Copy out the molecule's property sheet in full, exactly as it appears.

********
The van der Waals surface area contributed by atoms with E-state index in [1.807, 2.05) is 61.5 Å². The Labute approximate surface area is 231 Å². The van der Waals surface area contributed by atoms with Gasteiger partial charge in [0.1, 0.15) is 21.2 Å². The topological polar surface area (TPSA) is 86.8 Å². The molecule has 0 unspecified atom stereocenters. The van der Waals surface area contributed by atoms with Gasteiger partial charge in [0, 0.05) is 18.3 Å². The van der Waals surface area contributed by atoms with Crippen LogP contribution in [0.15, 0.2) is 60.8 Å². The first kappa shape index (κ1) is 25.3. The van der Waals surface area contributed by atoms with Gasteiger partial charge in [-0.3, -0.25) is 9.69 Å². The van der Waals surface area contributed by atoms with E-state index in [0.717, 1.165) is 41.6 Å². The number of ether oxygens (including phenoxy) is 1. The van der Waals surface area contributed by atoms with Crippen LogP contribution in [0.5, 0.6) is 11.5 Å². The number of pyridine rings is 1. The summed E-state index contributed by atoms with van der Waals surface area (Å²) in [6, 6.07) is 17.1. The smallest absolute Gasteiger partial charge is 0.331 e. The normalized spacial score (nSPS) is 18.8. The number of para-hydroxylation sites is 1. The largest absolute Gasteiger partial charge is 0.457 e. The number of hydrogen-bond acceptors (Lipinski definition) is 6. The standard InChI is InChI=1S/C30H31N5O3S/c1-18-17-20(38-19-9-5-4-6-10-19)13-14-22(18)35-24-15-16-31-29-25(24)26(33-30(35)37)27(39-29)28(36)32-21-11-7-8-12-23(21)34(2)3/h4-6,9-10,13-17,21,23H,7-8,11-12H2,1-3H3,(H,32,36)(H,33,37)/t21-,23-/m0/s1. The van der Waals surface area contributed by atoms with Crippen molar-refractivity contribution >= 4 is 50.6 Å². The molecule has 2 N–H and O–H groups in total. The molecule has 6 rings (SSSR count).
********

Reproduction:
The van der Waals surface area contributed by atoms with E-state index in [1.807, 2.05) is 61.5 Å². The Labute approximate surface area is 231 Å². The van der Waals surface area contributed by atoms with Gasteiger partial charge in [0.1, 0.15) is 21.2 Å². The topological polar surface area (TPSA) is 86.8 Å². The molecule has 0 unspecified atom stereocenters. The van der Waals surface area contributed by atoms with Gasteiger partial charge in [0, 0.05) is 18.3 Å². The van der Waals surface area contributed by atoms with Crippen LogP contribution in [0.15, 0.2) is 60.8 Å². The first kappa shape index (κ1) is 25.3. The van der Waals surface area contributed by atoms with Gasteiger partial charge in [-0.3, -0.25) is 9.69 Å². The van der Waals surface area contributed by atoms with E-state index in [0.717, 1.165) is 41.6 Å². The number of ether oxygens (including phenoxy) is 1. The van der Waals surface area contributed by atoms with Crippen LogP contribution in [0.5, 0.6) is 11.5 Å². The number of pyridine rings is 1. The summed E-state index contributed by atoms with van der Waals surface area (Å²) in [6, 6.07) is 17.1. The smallest absolute Gasteiger partial charge is 0.331 e. The normalized spacial score (nSPS) is 18.8. The number of para-hydroxylation sites is 1. The largest absolute Gasteiger partial charge is 0.457 e. The number of hydrogen-bond acceptors (Lipinski definition) is 6. The standard InChI is InChI=1S/C30H31N5O3S/c1-18-17-20(38-19-9-5-4-6-10-19)13-14-22(18)35-24-15-16-31-29-25(24)26(33-30(35)37)27(39-29)28(36)32-21-11-7-8-12-23(21)34(2)3/h4-6,9-10,13-17,21,23H,7-8,11-12H2,1-3H3,(H,32,36)(H,33,37)/t21-,23-/m0/s1. The van der Waals surface area contributed by atoms with Crippen molar-refractivity contribution >= 4 is 50.6 Å². The molecule has 2 N–H and O–H groups in total. The molecule has 6 rings (SSSR count).